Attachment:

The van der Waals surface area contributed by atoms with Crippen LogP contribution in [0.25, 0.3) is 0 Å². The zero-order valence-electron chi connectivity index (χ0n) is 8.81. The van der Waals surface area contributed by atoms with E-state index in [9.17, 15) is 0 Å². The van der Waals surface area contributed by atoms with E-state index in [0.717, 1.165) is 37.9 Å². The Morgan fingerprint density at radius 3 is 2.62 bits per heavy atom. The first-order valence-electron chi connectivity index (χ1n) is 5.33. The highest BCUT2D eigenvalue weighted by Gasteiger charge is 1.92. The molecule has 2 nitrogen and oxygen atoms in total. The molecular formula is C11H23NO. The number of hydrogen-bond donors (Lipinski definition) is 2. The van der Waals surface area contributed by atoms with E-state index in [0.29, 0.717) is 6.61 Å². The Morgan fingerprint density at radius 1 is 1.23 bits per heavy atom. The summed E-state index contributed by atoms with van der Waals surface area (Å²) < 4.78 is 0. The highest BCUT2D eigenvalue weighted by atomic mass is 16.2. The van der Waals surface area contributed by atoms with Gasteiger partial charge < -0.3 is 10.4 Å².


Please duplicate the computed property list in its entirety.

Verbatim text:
The van der Waals surface area contributed by atoms with Crippen LogP contribution in [0.25, 0.3) is 0 Å². The zero-order valence-electron chi connectivity index (χ0n) is 8.81. The van der Waals surface area contributed by atoms with E-state index in [9.17, 15) is 0 Å². The van der Waals surface area contributed by atoms with E-state index in [0.717, 1.165) is 37.9 Å². The Morgan fingerprint density at radius 3 is 2.62 bits per heavy atom. The first-order valence-electron chi connectivity index (χ1n) is 5.33. The highest BCUT2D eigenvalue weighted by Gasteiger charge is 1.92. The molecule has 2 nitrogen and oxygen atoms in total. The molecular formula is C11H23NO. The number of hydrogen-bond donors (Lipinski definition) is 2. The van der Waals surface area contributed by atoms with E-state index in [0.29, 0.717) is 6.61 Å². The Morgan fingerprint density at radius 1 is 1.23 bits per heavy atom. The summed E-state index contributed by atoms with van der Waals surface area (Å²) < 4.78 is 0. The highest BCUT2D eigenvalue weighted by atomic mass is 16.2. The van der Waals surface area contributed by atoms with Gasteiger partial charge < -0.3 is 10.4 Å².